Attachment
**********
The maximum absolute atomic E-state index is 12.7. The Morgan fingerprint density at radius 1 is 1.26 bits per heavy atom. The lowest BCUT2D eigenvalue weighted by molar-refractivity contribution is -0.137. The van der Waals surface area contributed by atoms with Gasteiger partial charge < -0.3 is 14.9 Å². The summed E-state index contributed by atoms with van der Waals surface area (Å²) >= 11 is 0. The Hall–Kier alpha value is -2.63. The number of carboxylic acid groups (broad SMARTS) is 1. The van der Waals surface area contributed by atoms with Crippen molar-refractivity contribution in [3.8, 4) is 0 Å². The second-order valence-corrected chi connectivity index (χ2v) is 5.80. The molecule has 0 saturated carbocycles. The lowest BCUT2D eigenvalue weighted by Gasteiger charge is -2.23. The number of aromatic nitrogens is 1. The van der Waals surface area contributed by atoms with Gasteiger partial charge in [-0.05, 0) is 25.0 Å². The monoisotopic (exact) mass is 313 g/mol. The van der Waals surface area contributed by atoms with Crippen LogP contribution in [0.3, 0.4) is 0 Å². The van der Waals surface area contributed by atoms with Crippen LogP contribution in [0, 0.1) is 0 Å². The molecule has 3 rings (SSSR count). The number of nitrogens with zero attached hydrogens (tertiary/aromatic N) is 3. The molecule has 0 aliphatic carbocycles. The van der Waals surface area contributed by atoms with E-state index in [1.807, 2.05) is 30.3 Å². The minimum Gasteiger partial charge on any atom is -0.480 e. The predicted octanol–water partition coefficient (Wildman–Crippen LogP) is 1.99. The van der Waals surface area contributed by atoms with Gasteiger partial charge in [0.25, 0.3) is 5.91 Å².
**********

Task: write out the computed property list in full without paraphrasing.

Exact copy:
The maximum absolute atomic E-state index is 12.7. The Morgan fingerprint density at radius 1 is 1.26 bits per heavy atom. The lowest BCUT2D eigenvalue weighted by molar-refractivity contribution is -0.137. The van der Waals surface area contributed by atoms with Gasteiger partial charge < -0.3 is 14.9 Å². The summed E-state index contributed by atoms with van der Waals surface area (Å²) >= 11 is 0. The Hall–Kier alpha value is -2.63. The number of carboxylic acid groups (broad SMARTS) is 1. The van der Waals surface area contributed by atoms with Crippen molar-refractivity contribution in [3.8, 4) is 0 Å². The second-order valence-corrected chi connectivity index (χ2v) is 5.80. The molecule has 0 saturated carbocycles. The lowest BCUT2D eigenvalue weighted by Gasteiger charge is -2.23. The number of aromatic nitrogens is 1. The van der Waals surface area contributed by atoms with Gasteiger partial charge in [-0.05, 0) is 25.0 Å². The monoisotopic (exact) mass is 313 g/mol. The van der Waals surface area contributed by atoms with Crippen LogP contribution in [0.3, 0.4) is 0 Å². The van der Waals surface area contributed by atoms with Crippen LogP contribution in [0, 0.1) is 0 Å². The molecule has 3 rings (SSSR count). The number of nitrogens with zero attached hydrogens (tertiary/aromatic N) is 3. The molecule has 0 aliphatic carbocycles. The van der Waals surface area contributed by atoms with E-state index in [1.807, 2.05) is 30.3 Å². The minimum Gasteiger partial charge on any atom is -0.480 e. The predicted octanol–water partition coefficient (Wildman–Crippen LogP) is 1.99. The van der Waals surface area contributed by atoms with Gasteiger partial charge in [0.25, 0.3) is 5.91 Å².